Specification error (Functional form)

Specification error (Functional form) - Econ107 Applied...

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Econ107 Applied Econometrics 5 Speci fi cation: Choosing Independent and Depen- dent Variables (Studenmund, Chapters 6, 7) Before we estimate an equation, we have to specify it. Specifying an econometric equation consists of three parts: choosing the correct independent variables, choosing the correct functional form, choosing the correct form of the stochastic error term. A speci fi cation error results when one of these choices is made incorrectly. We study fi rst choosing the independent variables and then choosing the correct functional form. The last choice will be studied in later topics. 1
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5.1 Speci fi cation: Choosing the Independent Variables We fi rst deal with the choice of independent variables. Misspeci fi cation of independent variables may be due to omitted (relevant) variables, redundant variables (including irrelevant variables). An example of wage equation Huge attention in labor economics has focused on the estimation of wage equation to characterize the payo ff of schooling/education. For simplicity, we consider the following linear regression model: ln W i = β 0 + β 1 S i + β 2 T i + ε i , (1) where W i is the wage rate of worker i, 2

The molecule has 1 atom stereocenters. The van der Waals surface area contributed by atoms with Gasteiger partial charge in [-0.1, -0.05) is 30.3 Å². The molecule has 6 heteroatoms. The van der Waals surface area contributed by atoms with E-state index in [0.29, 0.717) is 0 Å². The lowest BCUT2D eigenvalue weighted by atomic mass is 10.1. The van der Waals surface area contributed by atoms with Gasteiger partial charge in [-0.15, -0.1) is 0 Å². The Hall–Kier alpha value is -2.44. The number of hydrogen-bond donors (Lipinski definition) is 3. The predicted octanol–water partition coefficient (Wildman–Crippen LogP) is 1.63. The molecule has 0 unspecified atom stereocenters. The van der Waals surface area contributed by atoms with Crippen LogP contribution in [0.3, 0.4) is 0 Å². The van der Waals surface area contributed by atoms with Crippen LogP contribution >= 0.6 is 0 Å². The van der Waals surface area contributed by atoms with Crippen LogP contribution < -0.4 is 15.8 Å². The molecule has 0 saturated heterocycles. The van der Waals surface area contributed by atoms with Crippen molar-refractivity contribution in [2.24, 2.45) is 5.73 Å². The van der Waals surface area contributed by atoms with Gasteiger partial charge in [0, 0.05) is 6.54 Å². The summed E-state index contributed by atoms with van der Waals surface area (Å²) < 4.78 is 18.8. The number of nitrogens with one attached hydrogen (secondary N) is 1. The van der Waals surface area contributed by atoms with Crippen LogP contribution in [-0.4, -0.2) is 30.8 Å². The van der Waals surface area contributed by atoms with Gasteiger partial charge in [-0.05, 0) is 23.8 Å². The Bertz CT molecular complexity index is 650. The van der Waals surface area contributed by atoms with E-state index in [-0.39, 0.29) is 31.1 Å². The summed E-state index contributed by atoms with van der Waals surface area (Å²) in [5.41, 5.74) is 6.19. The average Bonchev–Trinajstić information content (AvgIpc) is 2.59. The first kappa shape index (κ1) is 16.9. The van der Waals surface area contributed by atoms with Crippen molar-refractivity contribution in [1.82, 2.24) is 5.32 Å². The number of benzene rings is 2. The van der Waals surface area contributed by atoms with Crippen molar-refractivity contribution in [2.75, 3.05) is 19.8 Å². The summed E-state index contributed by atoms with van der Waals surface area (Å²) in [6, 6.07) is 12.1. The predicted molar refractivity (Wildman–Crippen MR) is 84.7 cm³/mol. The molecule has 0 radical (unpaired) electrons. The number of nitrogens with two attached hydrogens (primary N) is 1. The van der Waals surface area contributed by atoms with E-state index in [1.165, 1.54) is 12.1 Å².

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S i is the years of schooling (formal education) of worker i, T i is the e ff ective years of on-the-job training of work i. The idea is that we have two forms of human capital: general human capital obtained through formal education and speci fi c human capital obtained through vocational education, apprenticeship programmes, etc. Both may increase wages (i.e., β 1 > 0 and β 2 > 0), but usually not at the same rate (i.e., β 1 6 = β 2 ). 3
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